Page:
“No, Lou, I am shielding no one.”
“It was you who killed that man—Philip de Mountford—or Paul Baker—whoever he may be?”
And he answered her firmly, looking steadily into her face:
“It was I.”
She said nothing more then, but rose to her feet, and went quite close up to him. With a gesture that had no thought of passion in it, only sublime, motherly love, she took Luke’s head in both her hands and pressed it to her heart.
“My poor old Luke!” she murmured.
She smoothed his hair as a mother does to an afflicted child; the motherly instinct was up in arms now, even fighting the womanly, the passionate instinct of a less selfless love. She bent down and kissed his forehead.
“Luke,” she said gently, “it would do you such a lot of good if you would only let yourself go.”
He had contrived to get hold of her hands: those hands which he loved so dearly, with their soft, rose-tinted palms and the scent of sweet peas which clung to them. His own hot fingers closed on those small hands. She stood before him, tall, elegant—not beautiful! Louisa Harris had never been beautiful, nor yet a fairy princess of romance—only a commonplace woman! A woman of the world, over whose graceful form, her personality even, convention invariably threw her mantle—but a woman for all that—with a passion burning beneath the crust of worldly sang-froid—with heart attuned to feel every quiver, every sensation of joy and of pain. A woman who loved with every fibre in her—who had the supreme gift of merging self in Love—of giving all, her soul, her heart, her mind and every thought—a woman who roused every chord of passion in a man’s heart—the woman whom men adore!
And now as Luke de Mountford held her hands, and she stood close beside him, her breath coming and going in quick gasps, with the suppressed excitement of latent self-sacrifice, her eyes glowing and tearless, he half slid from the chair on which he was sitting, and one knee was on the ground, and his face turned up to hers.
He almost smiled, as she repeated, with a little sigh:
“If you would only let yourself go!”
“If I would let myself dwindle down to the level of drivelling fools,” he said. “God knows, Lou, it would be easy enough now, when I hold those lovely little hands of yours, and the scent of sweet peas which comes from your dear self reminds me of summer, of old-fashioned gardens of enduring peace. Lou! I dare not even kiss your hands, and yet my whole body aches with the longing to press my lips on them. You see how easily I drift into being a drivelling fool? Would to God I could lie on the ground here before you, and feel the soles of your feet on my neck. How lucky slaves were in olden days, weren’t they? They could kneel before their mistress and she would place her naked foot upon their necks. I am a drivelling fool, you see—I talk and talk and let the moments slip by—I am going, Lou, and this is the vision which I am taking with me, the last impression which will dwell in my memory, when memory itself will seem only a dream. You, Lou, standing just here, so close to me that your sweet breath fans my cheek, your dear hands in mine, the scent of sweet peas in my nostrils. The light of this lamp throws a golden radiance over you, your lips are quivering—oh! ever so slightly, and your eyes reveal to me the exquisiteness of your soul. Lou, I am a lucky mortal to have such a vision on which to let my memory dwell!”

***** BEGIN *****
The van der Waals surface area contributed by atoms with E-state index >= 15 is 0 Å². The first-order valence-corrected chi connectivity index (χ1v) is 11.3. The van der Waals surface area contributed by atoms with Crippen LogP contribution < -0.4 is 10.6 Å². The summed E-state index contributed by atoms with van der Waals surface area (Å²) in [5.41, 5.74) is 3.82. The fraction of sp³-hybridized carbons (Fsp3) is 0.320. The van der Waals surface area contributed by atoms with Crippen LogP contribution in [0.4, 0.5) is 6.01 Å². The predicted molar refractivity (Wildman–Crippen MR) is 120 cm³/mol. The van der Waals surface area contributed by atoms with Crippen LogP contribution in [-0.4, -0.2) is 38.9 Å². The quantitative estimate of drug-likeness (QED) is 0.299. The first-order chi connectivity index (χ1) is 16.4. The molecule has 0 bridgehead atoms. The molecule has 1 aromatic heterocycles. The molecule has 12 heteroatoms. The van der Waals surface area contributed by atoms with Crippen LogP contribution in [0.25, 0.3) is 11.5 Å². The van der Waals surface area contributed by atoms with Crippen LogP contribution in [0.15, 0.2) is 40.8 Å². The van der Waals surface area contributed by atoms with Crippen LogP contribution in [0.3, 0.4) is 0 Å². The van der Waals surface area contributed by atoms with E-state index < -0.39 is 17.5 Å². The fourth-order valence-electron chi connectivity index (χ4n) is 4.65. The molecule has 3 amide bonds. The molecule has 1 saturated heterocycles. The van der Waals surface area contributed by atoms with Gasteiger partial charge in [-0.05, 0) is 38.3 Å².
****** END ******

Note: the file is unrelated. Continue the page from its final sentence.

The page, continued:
She listened in silence, enjoying the delight of hearing him unburdening his soul at last. His love for her! Never had it seemed so great and so pure, now that he spoke of parting! And there was a quaint joy in hearing him thus rambling on—he, the reserved man of the world. Convention had so often sealed his lips, and restrained his passion when he was still wandering happily with her on the smooth paths of Love. Now Fate had hurled stone upon stone down that path. The way was rugged and difficult, parting too, was close at hand; all the restraint of past months tore at the barrier of convention. Luke about to lose the mortal presence of his love, allowed his lips to say that which he had hidden in his heart for so long. The man of the world lost himself in the man who loved.
When he had ceased speaking she said quietly:
“You talk, Luke, as if we were going to part.”
“To-night, Lou. I must catch the night boat to Calais.”
“My luggage can be sent on,” she rejoined simply. “I am quite ready to start.”
“To start?” he repeated vaguely.
“Why, yes, Luke,” she replied with a smile, “if you go to-night, or at any time, I go with you.”
“You cannot, Lou!” he stammered, almost stupidly, feeling quite bewildered, for he had been forcibly dragged back from a happy dreamlike state, to one of impossible reality.
“You have said it yourself, Lou. I shall be a fugitive from justice . . . a man with whom no decent woman would care to link her fate.”
“Let us admit then,” she said almost gaily, “that I am not a decent woman, for my fate is irretrievably linked with yours.”
“This is preposterous . . .” he began.
But already she had interrupted him, speaking quietly in that even, contralto voice of hers which he loved to hear.